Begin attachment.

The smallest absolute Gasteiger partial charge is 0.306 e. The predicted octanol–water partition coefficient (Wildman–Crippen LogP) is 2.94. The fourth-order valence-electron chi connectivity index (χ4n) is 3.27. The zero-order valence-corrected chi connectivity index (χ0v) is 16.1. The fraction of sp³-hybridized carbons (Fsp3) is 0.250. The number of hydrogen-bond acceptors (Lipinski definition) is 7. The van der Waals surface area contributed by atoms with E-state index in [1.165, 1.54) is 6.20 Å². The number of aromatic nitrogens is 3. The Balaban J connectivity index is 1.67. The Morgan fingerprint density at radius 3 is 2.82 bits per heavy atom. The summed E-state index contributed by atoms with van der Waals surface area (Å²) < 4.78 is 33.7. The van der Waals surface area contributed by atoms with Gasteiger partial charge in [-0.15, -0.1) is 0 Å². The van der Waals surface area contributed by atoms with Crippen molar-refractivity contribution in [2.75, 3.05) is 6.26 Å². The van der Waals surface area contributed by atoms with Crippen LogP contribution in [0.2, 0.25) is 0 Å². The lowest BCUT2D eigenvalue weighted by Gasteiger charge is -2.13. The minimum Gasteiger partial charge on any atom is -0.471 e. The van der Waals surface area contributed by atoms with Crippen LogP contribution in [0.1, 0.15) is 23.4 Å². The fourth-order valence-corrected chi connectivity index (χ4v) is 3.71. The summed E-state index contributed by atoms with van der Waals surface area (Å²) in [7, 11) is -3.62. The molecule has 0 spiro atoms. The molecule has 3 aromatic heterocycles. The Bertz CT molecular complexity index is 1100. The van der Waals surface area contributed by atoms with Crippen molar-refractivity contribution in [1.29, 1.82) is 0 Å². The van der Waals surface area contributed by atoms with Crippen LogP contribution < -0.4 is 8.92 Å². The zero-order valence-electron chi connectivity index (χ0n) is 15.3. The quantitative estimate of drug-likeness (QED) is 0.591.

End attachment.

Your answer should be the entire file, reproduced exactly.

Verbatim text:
The smallest absolute Gasteiger partial charge is 0.306 e. The predicted octanol–water partition coefficient (Wildman–Crippen LogP) is 2.94. The fourth-order valence-electron chi connectivity index (χ4n) is 3.27. The zero-order valence-corrected chi connectivity index (χ0v) is 16.1. The fraction of sp³-hybridized carbons (Fsp3) is 0.250. The number of hydrogen-bond acceptors (Lipinski definition) is 7. The van der Waals surface area contributed by atoms with E-state index in [1.165, 1.54) is 6.20 Å². The number of aromatic nitrogens is 3. The Balaban J connectivity index is 1.67. The Morgan fingerprint density at radius 3 is 2.82 bits per heavy atom. The summed E-state index contributed by atoms with van der Waals surface area (Å²) < 4.78 is 33.7. The van der Waals surface area contributed by atoms with Gasteiger partial charge in [-0.15, -0.1) is 0 Å². The van der Waals surface area contributed by atoms with Crippen molar-refractivity contribution in [2.75, 3.05) is 6.26 Å². The van der Waals surface area contributed by atoms with Crippen LogP contribution in [0.2, 0.25) is 0 Å². The lowest BCUT2D eigenvalue weighted by Gasteiger charge is -2.13. The minimum Gasteiger partial charge on any atom is -0.471 e. The van der Waals surface area contributed by atoms with Crippen LogP contribution in [0.1, 0.15) is 23.4 Å². The fourth-order valence-corrected chi connectivity index (χ4v) is 3.71. The summed E-state index contributed by atoms with van der Waals surface area (Å²) in [7, 11) is -3.62. The molecule has 0 spiro atoms. The molecule has 3 aromatic heterocycles. The Bertz CT molecular complexity index is 1100. The van der Waals surface area contributed by atoms with Crippen molar-refractivity contribution in [1.29, 1.82) is 0 Å². The van der Waals surface area contributed by atoms with Crippen LogP contribution < -0.4 is 8.92 Å². The zero-order valence-electron chi connectivity index (χ0n) is 15.3. The quantitative estimate of drug-likeness (QED) is 0.591.